There is one question which I asked before Christmas and of which I remind the right hon. Gentleman so that he can give me an answer. In the second line of the Resolution we are asked… to authorise the Secretary of State to assist persons wholly or mainly concerned with the provision of sea transport services …When we come to paragraph A (a), we depart from that wording and we are told that the Secretary of State can make advances to companies undertaking services which includeto a substantial extent, the provision of public transport by sea …305 I am sure thatincludes to a substantial extent, the provision of public transport by sea …does not mean the same as "wholly or mainly concerned". I should have thought that 30 per cent. of a business would have been a substantial part, but it would not be the whole or the main part of the business. There seems to be a contradiction, which I ventured to point out before Christmas. Why is the wording different and what does it mean?
There is also a reference toin making advances, or carrying out contracts for the charter of ships, to persons who provide or propose to provide"—that seems to be fair enough—or arrange for"—who is a person who arranges for?—or assist in"—and I should like to know what that means, because it goes on:or propose to arrange for or assist in the provision of public transport …Who is a person who arranges for? What sort of group of persons is covered by that? What sort of person "assists in"? Surely the wordsto persons who provide or propose to provide"—cover what we want. We want services, not people who propose to arrange services which we might never see. The words simply seem to confuse the issue.
I do not know why lawyers or draftsmen use these words and I shall be very interested to hear the right hon. Gentleman's explanation and delighted to add to my legal knowledge. It always comes in handy in the Scottish Grand Committee to know what come of these things mean and I am always willing, as the right hon. Gentleman knows, to advance my legal education. That is one of the reasons why I am so assiduous in my attendances. One day, who knows, I shall be almost able to practise in Parliament House, if we go on very much longer.
§ Mr. Willis
Or be able to get an answer, as my hon. Friend says.
We ought to have that matter cleared up We ought to have some idea of exactly what we are voting when we vote forcarrying out contracts for the building of ships …What has the right hon. Gentleman in mind? Does he propose to build a sort of fleet and appoint an admiral to the ferry services of the Highlands and Islands, a sort of merchant navy? Does he propose to have one, two or half-a-dozen ships? What does he envisage? We are being asked to vote money and I think we should be told how much money we are being asked to vote and at least what we are being asked to pay for. What has the right hon. Gentleman in mind in paragraph A (b)?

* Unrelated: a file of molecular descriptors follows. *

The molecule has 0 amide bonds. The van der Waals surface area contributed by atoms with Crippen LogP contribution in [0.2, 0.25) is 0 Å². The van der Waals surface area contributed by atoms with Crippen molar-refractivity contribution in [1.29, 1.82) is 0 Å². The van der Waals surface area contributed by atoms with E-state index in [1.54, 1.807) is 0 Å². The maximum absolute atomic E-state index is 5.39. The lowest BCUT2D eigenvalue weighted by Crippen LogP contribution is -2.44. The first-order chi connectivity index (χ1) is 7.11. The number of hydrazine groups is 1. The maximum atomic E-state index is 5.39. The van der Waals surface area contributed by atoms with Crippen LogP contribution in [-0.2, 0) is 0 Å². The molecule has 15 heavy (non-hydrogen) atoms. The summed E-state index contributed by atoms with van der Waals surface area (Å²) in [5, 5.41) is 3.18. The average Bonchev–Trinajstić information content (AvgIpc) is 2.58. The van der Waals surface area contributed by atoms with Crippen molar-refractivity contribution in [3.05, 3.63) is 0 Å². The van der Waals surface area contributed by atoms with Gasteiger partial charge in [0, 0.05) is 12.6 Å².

We have paragraph (c), which refers tomaintaining, altering, modifying, converting or disposing of ships for the time being held by him.How many ships does the Secretary of State expect to hold? It seems to me that he has to have more than one or two, because one or two might be in repair, and we cannot stop this service because one or two ships have to be repaired. We must have a number of ships and we should be told something about them.
It is obvious from what was said during the Second Reading of the Bill, and during the course of this debate, that the sum mentioned in the Money Resolution as being a sum thought necessary for the first year, £250,000, will not cover the whole expenditure. It will not provide many ships. I should have thought that we would need at least two or three to commence with. We ought to provide that number because if one has an accident and is laid up for two weeks we cannot stop the service because of that.
The right hon. Gentleman should take the Committee into his confidence on this matter and give us rather more information than we were able to elicit from him during the Second Reading.
§ Mr. Ross
I am glad to have the opportunity of discussing properly the Money Resolution. The Secretary of State for Scotland will remember that prior to the Second Reading of the Bill I put a Question to the Leader of the House on business one Thursday, asking him when this Resolution would come up for discussion and, if so, whether he would allow time for debate. I got a reasonable reply to that, but hon. Members will appreciate my surprise on noting that when, eventually, it was put on the Order Paper for debate, the Standing Rule was not suspended, which meant that the House could not at that time discuss it.
Quite apart from courtesy to the House and to myself and the promise given to me, I think that it would have been an elementary precaution for the Government, anxious to get the Money Resolution, to have taken the one step that would ensure them getting it, which was to suspend the Standing Order and allow hon. Members the right to speak.
§ Mr. Ross